The market forces of supply and demand interacting to determine the equilibrium price which at this price the market clears and eliminates any excess supply or demand is the price mechanism in action. (Brown, 2000, 66) There is no tendency for change at the equilibrium point. In this way it is said that the market mechanism, besides being the natural consequences of the forces of supply and demand, provides the most efficient economic outcomes possible without any explicit coordination.
Although markets can be effective at resolving the basic issues of what and how much to produce, left to operate by it, the market can still create unsatisfactory outcomes. For goods and services in product markets, the market price may be considered to be too high or too low. From the free interplay of demand and supply, the equilibrium quantity that results may also be considered too high or too low. Some goods and services may not even be produced at all. Market failure occurs because the price mechanism takes account of the private costs and benefits of production, to producers and consumers, but does not take into account the impact of an economic activity on outsiders. For example, the market may ignore the costs imposed on outsiders by a firm polluting the environment. Governments may intervene in the market when market failure occurs.
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The market determined price for some commodities may be thought by the government to be too high or too low. The government may therefore intervene in the marketplace in order to apply either price ceilings, where the government imposes a limit on how high a price can be charged for a product, or price floors, the minimum price that can be charged for a particular commodity. (Geltner, 1995, 119) Affecting the distribution of income, the manner in which income is divided among the members of the economy, is the main reason for influencing prices in this way. Price ceilings will redistribute money from sellers to buyers, whereas price floors will redistribute money from buyers to sellers.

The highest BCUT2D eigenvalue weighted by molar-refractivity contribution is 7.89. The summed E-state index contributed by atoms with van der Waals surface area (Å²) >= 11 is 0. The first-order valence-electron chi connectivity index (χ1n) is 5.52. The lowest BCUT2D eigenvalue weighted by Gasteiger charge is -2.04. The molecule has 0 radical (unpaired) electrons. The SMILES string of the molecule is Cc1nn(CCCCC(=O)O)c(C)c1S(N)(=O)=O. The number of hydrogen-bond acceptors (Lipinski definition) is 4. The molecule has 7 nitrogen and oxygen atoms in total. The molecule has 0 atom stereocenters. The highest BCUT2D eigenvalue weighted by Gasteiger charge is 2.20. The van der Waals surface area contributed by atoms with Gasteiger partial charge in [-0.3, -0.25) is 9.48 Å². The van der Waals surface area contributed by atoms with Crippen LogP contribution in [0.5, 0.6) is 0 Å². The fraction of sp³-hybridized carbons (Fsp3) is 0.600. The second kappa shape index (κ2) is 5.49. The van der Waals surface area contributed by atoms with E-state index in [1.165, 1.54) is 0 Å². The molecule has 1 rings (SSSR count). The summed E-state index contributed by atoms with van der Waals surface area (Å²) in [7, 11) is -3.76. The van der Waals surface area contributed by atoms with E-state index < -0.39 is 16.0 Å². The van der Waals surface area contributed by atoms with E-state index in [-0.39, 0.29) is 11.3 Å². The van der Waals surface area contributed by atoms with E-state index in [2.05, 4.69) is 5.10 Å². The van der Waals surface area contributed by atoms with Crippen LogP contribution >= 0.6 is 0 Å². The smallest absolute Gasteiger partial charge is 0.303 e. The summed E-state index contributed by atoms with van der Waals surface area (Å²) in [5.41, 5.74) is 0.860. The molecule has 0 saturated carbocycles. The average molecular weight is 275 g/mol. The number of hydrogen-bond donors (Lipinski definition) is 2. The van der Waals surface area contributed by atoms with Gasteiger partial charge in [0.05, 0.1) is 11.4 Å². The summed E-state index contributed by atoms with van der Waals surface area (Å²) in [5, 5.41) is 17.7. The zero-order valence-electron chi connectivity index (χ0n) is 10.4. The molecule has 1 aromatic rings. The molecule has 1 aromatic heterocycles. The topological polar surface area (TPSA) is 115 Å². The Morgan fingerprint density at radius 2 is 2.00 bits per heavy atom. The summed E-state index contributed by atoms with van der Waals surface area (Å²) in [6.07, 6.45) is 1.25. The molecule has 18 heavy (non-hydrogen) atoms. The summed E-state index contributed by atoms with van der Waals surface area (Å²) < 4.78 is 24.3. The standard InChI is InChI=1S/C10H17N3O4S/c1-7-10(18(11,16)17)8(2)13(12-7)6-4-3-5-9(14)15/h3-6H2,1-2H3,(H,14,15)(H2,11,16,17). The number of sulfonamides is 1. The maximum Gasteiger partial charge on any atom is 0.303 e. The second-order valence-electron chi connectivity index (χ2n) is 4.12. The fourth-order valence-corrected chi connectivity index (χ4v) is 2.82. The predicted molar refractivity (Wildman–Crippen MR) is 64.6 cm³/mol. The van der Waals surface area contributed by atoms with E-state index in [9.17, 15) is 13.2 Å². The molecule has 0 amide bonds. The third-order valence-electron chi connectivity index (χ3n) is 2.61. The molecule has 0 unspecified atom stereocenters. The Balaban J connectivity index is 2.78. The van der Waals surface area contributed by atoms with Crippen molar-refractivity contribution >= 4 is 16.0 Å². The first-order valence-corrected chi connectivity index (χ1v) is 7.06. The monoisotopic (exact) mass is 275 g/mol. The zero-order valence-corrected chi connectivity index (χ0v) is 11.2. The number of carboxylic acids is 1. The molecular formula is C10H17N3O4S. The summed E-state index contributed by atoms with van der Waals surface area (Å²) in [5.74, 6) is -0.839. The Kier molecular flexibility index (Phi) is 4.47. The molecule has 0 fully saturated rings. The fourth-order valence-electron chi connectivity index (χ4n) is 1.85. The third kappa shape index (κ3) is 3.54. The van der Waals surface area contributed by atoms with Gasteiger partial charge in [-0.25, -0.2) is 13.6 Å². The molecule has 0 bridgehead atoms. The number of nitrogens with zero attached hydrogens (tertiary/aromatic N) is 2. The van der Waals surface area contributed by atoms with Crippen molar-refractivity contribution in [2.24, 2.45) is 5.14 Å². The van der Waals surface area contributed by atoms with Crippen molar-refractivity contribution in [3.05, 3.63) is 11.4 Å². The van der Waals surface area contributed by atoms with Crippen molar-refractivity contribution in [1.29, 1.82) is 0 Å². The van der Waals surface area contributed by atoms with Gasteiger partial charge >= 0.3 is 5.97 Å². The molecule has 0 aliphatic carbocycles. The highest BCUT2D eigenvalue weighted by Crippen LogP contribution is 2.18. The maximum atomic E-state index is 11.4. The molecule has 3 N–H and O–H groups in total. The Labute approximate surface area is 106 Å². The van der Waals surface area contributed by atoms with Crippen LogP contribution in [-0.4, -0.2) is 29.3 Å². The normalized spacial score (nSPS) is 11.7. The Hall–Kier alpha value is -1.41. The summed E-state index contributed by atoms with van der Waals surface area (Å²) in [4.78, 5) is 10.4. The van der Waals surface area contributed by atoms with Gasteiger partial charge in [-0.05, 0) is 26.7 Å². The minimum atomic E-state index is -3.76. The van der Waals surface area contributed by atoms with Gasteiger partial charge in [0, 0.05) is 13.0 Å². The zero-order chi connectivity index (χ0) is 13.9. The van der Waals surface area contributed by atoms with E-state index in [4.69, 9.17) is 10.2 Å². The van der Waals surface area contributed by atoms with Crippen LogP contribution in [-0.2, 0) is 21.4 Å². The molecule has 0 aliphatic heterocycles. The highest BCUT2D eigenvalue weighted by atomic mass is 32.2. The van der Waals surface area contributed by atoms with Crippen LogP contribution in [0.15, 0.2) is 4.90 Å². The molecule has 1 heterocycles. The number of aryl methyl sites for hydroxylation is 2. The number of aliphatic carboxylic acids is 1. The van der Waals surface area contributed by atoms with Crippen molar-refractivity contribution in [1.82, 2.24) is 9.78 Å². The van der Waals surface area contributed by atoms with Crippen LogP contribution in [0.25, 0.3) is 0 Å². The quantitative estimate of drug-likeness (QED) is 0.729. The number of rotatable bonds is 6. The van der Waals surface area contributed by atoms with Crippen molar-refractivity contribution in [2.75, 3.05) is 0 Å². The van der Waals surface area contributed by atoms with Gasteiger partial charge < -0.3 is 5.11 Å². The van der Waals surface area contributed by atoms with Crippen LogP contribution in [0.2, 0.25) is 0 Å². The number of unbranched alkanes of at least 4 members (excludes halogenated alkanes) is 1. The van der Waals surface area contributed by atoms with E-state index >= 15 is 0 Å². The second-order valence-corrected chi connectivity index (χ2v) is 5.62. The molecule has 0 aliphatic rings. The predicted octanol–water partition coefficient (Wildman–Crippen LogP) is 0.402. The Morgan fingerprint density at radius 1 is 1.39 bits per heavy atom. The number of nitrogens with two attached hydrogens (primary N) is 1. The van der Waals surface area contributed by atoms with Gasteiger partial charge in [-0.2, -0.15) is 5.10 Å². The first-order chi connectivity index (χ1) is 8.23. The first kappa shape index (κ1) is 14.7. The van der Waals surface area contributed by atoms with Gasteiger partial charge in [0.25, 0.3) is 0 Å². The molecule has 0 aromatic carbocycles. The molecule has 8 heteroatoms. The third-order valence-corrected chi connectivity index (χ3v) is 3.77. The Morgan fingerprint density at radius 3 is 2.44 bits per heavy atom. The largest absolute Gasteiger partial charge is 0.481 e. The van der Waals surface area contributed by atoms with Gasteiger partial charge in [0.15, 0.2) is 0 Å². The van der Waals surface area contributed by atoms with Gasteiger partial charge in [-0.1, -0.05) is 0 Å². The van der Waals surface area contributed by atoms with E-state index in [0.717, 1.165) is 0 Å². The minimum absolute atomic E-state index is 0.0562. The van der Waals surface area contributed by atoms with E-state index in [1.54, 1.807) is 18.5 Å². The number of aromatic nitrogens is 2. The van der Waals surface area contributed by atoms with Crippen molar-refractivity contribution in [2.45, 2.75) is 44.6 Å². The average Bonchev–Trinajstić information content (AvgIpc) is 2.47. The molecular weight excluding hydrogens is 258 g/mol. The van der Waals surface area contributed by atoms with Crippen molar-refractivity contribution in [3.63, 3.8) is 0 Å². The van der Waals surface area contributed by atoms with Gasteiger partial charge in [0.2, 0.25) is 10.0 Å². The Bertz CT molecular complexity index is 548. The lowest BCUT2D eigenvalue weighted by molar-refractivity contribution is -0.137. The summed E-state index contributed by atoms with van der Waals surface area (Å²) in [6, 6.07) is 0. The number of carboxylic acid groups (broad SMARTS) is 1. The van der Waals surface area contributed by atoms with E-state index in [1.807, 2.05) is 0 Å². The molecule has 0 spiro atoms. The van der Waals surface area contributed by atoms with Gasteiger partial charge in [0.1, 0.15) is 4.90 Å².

In conclusion, the market forces of supply and demand interact with each other to bring about market equilibrium, clearing the market of excess demand or supply. In this way, it is said that the market mechanism achieves consistency between plans and outcomes for consumers and producers without explicit coordination. Government intervention is very important in providing the desired outcomes of the society. Overall, market equilibrium is determined by the price mechanism, supply and demand curves, surplus and shortage, increases and decreases in supply and demand curves, market behaviours and government intervention. (Hendershott, 1997, 13)
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Belkin, J., Hempel, D., McLeavey, D. (1976), “An empirical study of time on the market using multidimensional segmentation of housing markets”, Journal of American Real Estate and Urban Economics Association, Vol. 4 No.2, pp.57-75.
Brown, G., Matysiak, G.A. (2000a), Real Estate Investment: A Capital Market Approach, Financial Times Prentice-Hall, Harlow, .
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Hendershott, P.H. (1997), “Uses of equilibrium models in real estate research”, Journal of Property Research, Vol. 14 No.1, pp.1-13.
Janssen, C.T.L., Jobson, J.D. (1980), “On the choice of realtor”, Decision Sciences, Vol. 11 No.April, pp.299-311.